This year, there was also a new reason to commend PyCon’s efforts around accessibility. Because “[Pythons are deaf, and so are some Pythonistas](,” PyCon — with the help of sponsor Safari — provided live captioning of all talks. Each talk had at least one projection screen reserved for displaying the speaker’s words, which were being captured onsite by transcriptionists who did a fantastic job:

## Sprints

PyCon’s sprints are an enormous, multiday hacking environment where developers can contribute to open source projects that they use every day. It’s even possible to contribute to work on Python itself.

### OpenHatch’s pre-sprint workshop

This year’s sprints benefitted greatly from an [introductory workshop]( led by the folks from [OpenHatch](, a nonprofit that matches eager contributors to open source with projects and communities that welcome their involvement. The workshop introduced sprinters to tools like IRC, Git and issue trackers. It also gave tips on what to do if you feel stuck while contributing. Finally, it gave sprint leaders a chance to speak more in-depth about the projects they would be sprinting on, and respond to questions from sprinters about how they could contribute.

As sprint leaders, we really appreciated the opportunity to introduce our project and engage personally with people who might be interested in contributing. The workshop also empowered sprinters by introducing them to the tools used by open source teams for communication and collaboration. Little surprise there: Earlier in the day, workshop coordinator Shauna Gordon-McKeon gave a great talk on being welcoming to newcomers in open source (see our favorite talks below).

### Scraping state influence data

It just wouldn’t be PyCon if Sunlight wasn’t sprinting.

The [Influence-USA]( project, a distributed scraping project that began during last year’s sprints, benefited from the [work of several dedicated developers]( who were able to make fantastic progress by adding code for scraping campaign finance data from six new states. Influence-USA is inspired by our previous distributed scraping sprints, which eventually became [Open States](

Working with new developers gave us the chance to road-test some proposed additions to the [Open Civic Data]( spec, geared toward representing influence-related public disclosures. It was also an opportunity to begin drafting some new documentation that could make it easier for new contributors to start writing scrapers of their own.

We’re tremendously thankful for everyone who participated, and hope to stay in touch until next year’s sprints!

## Our favorite talks

### Culture and community

– [The Talent Myth]( Wherein Jacob Kaplan-Moss of Django fame introduces himself as a mediocre programmer. It’s a great talk about how the myth of godlike programming skill makes tech communities intimidating and exclusionary, to their own detriment. – [Open Source for Newcomers and the People Who Want to Welcome Them]( Shauna Gordon-McKeon’s excellent talk on how to create, build and maintain an open source, collaborative community that’s easy to join and supportive of its hard-working members.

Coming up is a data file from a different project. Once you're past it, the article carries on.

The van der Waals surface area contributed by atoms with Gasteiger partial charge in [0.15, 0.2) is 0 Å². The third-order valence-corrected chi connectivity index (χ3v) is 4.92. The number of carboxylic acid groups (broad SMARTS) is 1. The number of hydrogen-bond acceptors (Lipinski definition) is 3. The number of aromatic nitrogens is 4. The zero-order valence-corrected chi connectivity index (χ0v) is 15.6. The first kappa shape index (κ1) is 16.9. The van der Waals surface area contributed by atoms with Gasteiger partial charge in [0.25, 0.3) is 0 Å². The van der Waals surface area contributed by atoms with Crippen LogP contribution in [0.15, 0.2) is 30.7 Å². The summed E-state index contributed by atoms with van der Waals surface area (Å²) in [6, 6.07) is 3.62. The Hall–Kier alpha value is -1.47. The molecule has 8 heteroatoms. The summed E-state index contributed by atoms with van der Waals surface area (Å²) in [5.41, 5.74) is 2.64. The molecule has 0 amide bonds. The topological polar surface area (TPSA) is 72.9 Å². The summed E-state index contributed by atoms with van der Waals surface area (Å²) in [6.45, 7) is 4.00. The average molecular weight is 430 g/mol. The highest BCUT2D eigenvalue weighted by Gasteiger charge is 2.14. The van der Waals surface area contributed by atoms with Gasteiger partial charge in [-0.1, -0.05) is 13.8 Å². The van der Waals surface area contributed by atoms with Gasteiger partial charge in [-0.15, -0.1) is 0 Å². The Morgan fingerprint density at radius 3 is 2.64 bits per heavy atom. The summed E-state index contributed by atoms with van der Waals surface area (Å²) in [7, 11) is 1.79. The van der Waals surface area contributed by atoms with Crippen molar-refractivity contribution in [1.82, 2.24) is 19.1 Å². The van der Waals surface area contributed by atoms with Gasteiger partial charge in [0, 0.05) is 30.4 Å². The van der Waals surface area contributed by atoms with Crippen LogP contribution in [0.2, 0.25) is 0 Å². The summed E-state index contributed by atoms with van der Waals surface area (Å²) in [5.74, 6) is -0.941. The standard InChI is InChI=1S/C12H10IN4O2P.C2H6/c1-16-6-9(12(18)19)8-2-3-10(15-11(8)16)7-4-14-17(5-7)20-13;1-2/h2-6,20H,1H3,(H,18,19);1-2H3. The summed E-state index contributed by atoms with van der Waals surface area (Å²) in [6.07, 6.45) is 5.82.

### Understanding Python

– [Beyond PEP 8]( Advice from Ray Hettinger on the right level of reverence for Python’s style guide. – [Super Considered Super!]( More from Ray, because he’s just that good. Expands on his famous blog post by the same name, discussing inheritance, linearization and the diamond diagram problem. Finally, he blows your fragile little mind with dependency injection via Python’s `super`. – [Facts and Myths about Python names and values]( Is Python call-by-reference or call-by-value? Both! Neither! Ned Batchelder explains. – [Investigating Python Wats]( Wat talks are always so fun/horrifying. Amy Hanlon’s doesn’t disappoint, and you might learn something! [Slides here](

### Software development as craft

– [Exploring is never boring: Understanding CPython Without Reading the Code]( Allison Kaptur on how to explore codebases like a scientist, hypothesis-driven exploration or code-as-nature. – [So you think you can PDB?]( Tips from Clayton Parker on using Python’s debugging tool (and some variants of it) to spot bugs more efficiently and resolve runtime mysteries. – [Techniques for Debugging Hard Problems]( Alex Gaynor on how to approach investigations into the types of bugs that are particularly hard to track down.

### Exploring the internals

– [Where in your RAM is “python”?]( How memory works, how the linux kernel keeps track of processes, and tools to introspect system memory. – [Type “python”, Press Enter: What Happens?]( Philip James and Asheesh Laroia on the Python interpreter’s relationship to the OS, including the processes involved, and the channels for input and output. – [Bytes in the Machine: Exploring the CPython Interpreter]( Allison Kaptur explains, using examples and visualizations, how the interpreter works. – [Systems Programming as a Swiss Army Knife]( Julia Evans on how to use the kernel and systems programming to spy on your own programs! Fantastic intro to system calls, and linux tools like `strace`, `ngrep`, and `dstat` for a deeper understanding of your own programs.

### Security

– [Building Secure Systems]( – [Introduction to HTTPS: A Comedy of Errors]( [slides]( – [Hash Functions and You: Partners in Freedom](

### Just plain cool

– [Building a smart A/C unit]( – [pgcli]( The gorgeous postgres command line client that will change your life forever.